Attempts by the opposition or local residents to find out what’s going on at the Council are usually shouted down or ignored by the Conservative group in Council meetings. The lack of transparency and anti-democratic political culture that characterises Croydon Council should come as no surprise. The refusal of the Conservative leader of Croydon Council, Mike Fisher – who receives allowances of £53,223 per year plus expenses – to detail the hours that he spends on official business has also been noted recently. These developments all beg serious questions about the level of accountability and competence at the Council.

Such secretive practises and potential abuses of public resources are all too real example of the anti-democratic trend in Britain. Despite the Government’s rhetoric of ‘localism’ and decentralisation, democratic institutions have been steadily undermined as local authorities’ powers have been eroded and the interests of big business and the City have been advanced by the privatisation agenda. Voters rightly demand high standards of their public servants and elected politicians. But the recent MPs’ expenses scandal, as well as the exposure of close links between Government Ministers and corporate business interests and their lobbyists, demonstrate all too clearly that our political system is experiencing a significant ‘democratic deficit’.

This concentration of political power is aided by a media monopoly, owned by transnational corporations and tax-dodging millionaires, which represents their class interests in favour of privatisation and foreign wars, which is clearly hostile to the left and which distorts the news agenda towards a steady diet of celebrity trivia. The Leveson report into press ethics isn’t going to change this as the crucial issue of press ownership was excluded from the enquiry’s remit.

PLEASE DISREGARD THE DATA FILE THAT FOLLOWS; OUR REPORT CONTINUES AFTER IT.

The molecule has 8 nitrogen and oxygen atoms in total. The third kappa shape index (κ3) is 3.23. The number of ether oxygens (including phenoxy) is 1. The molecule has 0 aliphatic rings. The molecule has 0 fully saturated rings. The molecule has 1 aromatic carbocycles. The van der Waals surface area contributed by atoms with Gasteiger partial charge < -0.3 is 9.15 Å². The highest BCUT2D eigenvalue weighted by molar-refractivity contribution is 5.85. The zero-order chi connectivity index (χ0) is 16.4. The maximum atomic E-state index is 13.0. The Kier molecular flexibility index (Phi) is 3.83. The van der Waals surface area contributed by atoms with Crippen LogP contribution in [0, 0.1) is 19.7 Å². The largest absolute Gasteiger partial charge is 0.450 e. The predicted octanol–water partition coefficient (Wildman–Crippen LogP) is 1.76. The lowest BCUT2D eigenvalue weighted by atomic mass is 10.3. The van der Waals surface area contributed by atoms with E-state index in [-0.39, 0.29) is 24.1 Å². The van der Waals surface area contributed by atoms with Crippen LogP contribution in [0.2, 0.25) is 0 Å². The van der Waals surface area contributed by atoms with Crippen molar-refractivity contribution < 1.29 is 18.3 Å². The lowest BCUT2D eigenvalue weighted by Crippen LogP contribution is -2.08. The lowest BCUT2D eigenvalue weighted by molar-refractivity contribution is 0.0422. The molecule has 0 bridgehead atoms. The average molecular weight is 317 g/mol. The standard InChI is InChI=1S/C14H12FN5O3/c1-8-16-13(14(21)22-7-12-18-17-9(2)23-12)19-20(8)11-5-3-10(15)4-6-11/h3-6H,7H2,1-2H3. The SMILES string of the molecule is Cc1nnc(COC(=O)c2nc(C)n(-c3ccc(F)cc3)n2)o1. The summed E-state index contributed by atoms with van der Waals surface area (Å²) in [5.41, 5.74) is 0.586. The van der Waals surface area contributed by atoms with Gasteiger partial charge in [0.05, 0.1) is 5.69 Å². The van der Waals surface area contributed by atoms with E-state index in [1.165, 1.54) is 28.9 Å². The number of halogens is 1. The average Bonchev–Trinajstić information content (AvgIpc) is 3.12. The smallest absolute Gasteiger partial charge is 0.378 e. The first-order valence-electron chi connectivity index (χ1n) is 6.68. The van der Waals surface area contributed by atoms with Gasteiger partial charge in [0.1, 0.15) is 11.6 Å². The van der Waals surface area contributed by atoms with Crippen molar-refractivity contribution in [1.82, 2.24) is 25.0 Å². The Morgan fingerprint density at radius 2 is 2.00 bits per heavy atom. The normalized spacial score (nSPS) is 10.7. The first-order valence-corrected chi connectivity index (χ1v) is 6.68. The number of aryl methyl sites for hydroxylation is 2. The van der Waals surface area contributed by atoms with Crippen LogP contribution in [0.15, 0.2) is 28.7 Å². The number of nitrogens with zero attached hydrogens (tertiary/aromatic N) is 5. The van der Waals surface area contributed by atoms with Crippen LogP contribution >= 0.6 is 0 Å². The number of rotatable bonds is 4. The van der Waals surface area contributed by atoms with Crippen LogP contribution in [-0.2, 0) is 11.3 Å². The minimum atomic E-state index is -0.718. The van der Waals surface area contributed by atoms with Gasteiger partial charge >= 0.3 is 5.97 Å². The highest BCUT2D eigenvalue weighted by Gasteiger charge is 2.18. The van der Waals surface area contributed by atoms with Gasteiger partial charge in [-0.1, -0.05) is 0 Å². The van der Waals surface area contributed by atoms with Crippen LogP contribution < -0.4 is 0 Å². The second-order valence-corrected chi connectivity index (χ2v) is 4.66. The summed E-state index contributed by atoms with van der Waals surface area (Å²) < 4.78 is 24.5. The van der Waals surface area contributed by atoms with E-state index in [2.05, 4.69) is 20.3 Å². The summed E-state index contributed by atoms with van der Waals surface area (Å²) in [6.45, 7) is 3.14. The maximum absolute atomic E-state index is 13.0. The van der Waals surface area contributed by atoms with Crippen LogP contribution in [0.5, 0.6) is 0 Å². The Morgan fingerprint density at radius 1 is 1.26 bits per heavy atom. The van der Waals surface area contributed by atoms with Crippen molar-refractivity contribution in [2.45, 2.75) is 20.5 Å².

Deliberately fostered cynicism about the political process by the media plays, of course, to the right who are keen to encourage apathy about the scope for politics to change people’s lives for the better. As the recent Croydon North by-election demonstrated, small, serious, parties like the Communist Party, are fighting an unequal battle. Despite a low turnout, the party managed to increase its share of the vote. But while we secured some good local media exposure, with no national media coverage, no business finance to fund the campaign, and the refusal of the Council to honour their statutory obligation to make council premises available for election candidates, the constraints faced by the party in getting its message across are clear and the absence of real democracy is palpable. The by-election result was a vindication of working people’s dislike of the Coalition government rather than the vacuous, backbone-free, New Labourite Steve Reed, whose lack of any real political programme is plain for all to see.

The record low turnout demonstrates how disconnected ordinary people are becoming from politics. If we’re to build a real alternative to this government it can’t be done by being relying on the Labour Party being slightly less vilified than the Tories. Winning by default will not help the millions of unemployed young people, the millions of pensioners living in poverty or the millions of workers and their families struggling to make ends meet. We need a mass campaign for a real alternative in Croydon and the rest of Britain. If you would like to join the fight-back, get in touch with us via the tab at the top of this page.

Chris Guiton

 

Croydon and beyond, Boris Johnson and the Incinerator.

Boris’s objections are set-back for Beddington incinerator